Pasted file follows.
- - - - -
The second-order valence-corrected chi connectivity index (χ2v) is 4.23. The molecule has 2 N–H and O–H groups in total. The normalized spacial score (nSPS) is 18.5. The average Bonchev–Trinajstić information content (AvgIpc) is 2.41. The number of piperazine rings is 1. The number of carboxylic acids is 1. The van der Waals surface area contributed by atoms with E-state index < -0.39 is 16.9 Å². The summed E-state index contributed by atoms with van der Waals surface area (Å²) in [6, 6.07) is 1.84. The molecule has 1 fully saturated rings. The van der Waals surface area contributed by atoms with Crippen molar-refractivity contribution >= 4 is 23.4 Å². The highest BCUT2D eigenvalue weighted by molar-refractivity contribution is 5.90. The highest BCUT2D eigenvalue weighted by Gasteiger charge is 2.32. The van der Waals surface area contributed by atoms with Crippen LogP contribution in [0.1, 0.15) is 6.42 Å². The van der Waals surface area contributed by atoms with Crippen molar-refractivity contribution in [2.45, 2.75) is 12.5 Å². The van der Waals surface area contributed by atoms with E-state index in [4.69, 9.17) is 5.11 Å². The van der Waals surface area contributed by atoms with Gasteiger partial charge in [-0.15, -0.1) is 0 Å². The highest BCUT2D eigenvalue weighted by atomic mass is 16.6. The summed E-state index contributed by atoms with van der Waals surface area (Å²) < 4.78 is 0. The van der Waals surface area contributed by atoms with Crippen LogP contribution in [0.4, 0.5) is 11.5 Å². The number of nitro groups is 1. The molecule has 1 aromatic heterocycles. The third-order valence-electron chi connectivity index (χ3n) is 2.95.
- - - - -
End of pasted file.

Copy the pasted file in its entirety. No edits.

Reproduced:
The second-order valence-corrected chi connectivity index (χ2v) is 4.23. The molecule has 2 N–H and O–H groups in total. The normalized spacial score (nSPS) is 18.5. The average Bonchev–Trinajstić information content (AvgIpc) is 2.41. The number of piperazine rings is 1. The number of carboxylic acids is 1. The van der Waals surface area contributed by atoms with E-state index < -0.39 is 16.9 Å². The summed E-state index contributed by atoms with van der Waals surface area (Å²) in [6, 6.07) is 1.84. The molecule has 1 fully saturated rings. The van der Waals surface area contributed by atoms with Crippen molar-refractivity contribution >= 4 is 23.4 Å². The highest BCUT2D eigenvalue weighted by molar-refractivity contribution is 5.90. The highest BCUT2D eigenvalue weighted by Gasteiger charge is 2.32. The van der Waals surface area contributed by atoms with Crippen LogP contribution in [0.1, 0.15) is 6.42 Å². The van der Waals surface area contributed by atoms with Crippen molar-refractivity contribution in [2.45, 2.75) is 12.5 Å². The van der Waals surface area contributed by atoms with E-state index in [4.69, 9.17) is 5.11 Å². The van der Waals surface area contributed by atoms with Gasteiger partial charge in [-0.15, -0.1) is 0 Å². The highest BCUT2D eigenvalue weighted by atomic mass is 16.6. The summed E-state index contributed by atoms with van der Waals surface area (Å²) < 4.78 is 0. The van der Waals surface area contributed by atoms with Crippen LogP contribution in [0.4, 0.5) is 11.5 Å². The number of nitro groups is 1. The molecule has 1 aromatic heterocycles. The third-order valence-electron chi connectivity index (χ3n) is 2.95.